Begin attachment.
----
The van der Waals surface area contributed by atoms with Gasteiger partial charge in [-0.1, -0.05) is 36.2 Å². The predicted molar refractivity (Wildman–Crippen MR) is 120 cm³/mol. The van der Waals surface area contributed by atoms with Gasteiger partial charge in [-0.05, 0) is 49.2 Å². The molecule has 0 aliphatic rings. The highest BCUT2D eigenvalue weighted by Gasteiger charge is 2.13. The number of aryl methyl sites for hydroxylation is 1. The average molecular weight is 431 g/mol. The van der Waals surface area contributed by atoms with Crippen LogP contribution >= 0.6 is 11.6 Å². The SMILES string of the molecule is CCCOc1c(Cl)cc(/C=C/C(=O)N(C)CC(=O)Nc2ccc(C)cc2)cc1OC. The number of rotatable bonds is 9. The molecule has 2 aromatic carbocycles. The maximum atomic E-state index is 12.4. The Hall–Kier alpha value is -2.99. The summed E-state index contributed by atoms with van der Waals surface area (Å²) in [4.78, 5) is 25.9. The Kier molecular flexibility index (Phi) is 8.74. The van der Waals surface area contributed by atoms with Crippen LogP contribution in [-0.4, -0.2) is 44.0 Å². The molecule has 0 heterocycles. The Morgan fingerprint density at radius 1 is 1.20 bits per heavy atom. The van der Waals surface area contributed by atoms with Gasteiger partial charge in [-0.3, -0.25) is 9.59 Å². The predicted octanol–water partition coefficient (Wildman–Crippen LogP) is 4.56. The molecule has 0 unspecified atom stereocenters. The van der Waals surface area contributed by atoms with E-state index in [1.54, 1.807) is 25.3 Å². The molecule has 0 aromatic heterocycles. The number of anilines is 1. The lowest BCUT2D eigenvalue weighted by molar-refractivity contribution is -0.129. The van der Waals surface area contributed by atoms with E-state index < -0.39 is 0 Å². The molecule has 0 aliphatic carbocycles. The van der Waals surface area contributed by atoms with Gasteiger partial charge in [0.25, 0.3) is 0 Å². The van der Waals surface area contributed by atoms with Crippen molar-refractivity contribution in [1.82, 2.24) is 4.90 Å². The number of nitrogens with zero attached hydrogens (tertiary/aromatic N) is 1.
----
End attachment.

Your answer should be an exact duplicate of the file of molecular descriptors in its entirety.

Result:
The van der Waals surface area contributed by atoms with Gasteiger partial charge in [-0.1, -0.05) is 36.2 Å². The predicted molar refractivity (Wildman–Crippen MR) is 120 cm³/mol. The van der Waals surface area contributed by atoms with Gasteiger partial charge in [-0.05, 0) is 49.2 Å². The molecule has 0 aliphatic rings. The highest BCUT2D eigenvalue weighted by Gasteiger charge is 2.13. The number of aryl methyl sites for hydroxylation is 1. The average molecular weight is 431 g/mol. The van der Waals surface area contributed by atoms with Crippen LogP contribution >= 0.6 is 11.6 Å². The SMILES string of the molecule is CCCOc1c(Cl)cc(/C=C/C(=O)N(C)CC(=O)Nc2ccc(C)cc2)cc1OC. The number of rotatable bonds is 9. The molecule has 2 aromatic carbocycles. The maximum atomic E-state index is 12.4. The Hall–Kier alpha value is -2.99. The summed E-state index contributed by atoms with van der Waals surface area (Å²) in [4.78, 5) is 25.9. The Kier molecular flexibility index (Phi) is 8.74. The van der Waals surface area contributed by atoms with Crippen LogP contribution in [-0.4, -0.2) is 44.0 Å². The molecule has 0 heterocycles. The Morgan fingerprint density at radius 1 is 1.20 bits per heavy atom. The van der Waals surface area contributed by atoms with Gasteiger partial charge in [-0.3, -0.25) is 9.59 Å². The predicted octanol–water partition coefficient (Wildman–Crippen LogP) is 4.56. The molecule has 0 unspecified atom stereocenters. The van der Waals surface area contributed by atoms with E-state index in [1.54, 1.807) is 25.3 Å². The molecule has 0 aromatic heterocycles. The number of anilines is 1. The lowest BCUT2D eigenvalue weighted by molar-refractivity contribution is -0.129. The van der Waals surface area contributed by atoms with E-state index < -0.39 is 0 Å². The molecule has 0 aliphatic carbocycles. The van der Waals surface area contributed by atoms with Gasteiger partial charge in [0.25, 0.3) is 0 Å². The van der Waals surface area contributed by atoms with Crippen molar-refractivity contribution in [1.82, 2.24) is 4.90 Å². The number of nitrogens with zero attached hydrogens (tertiary/aromatic N) is 1.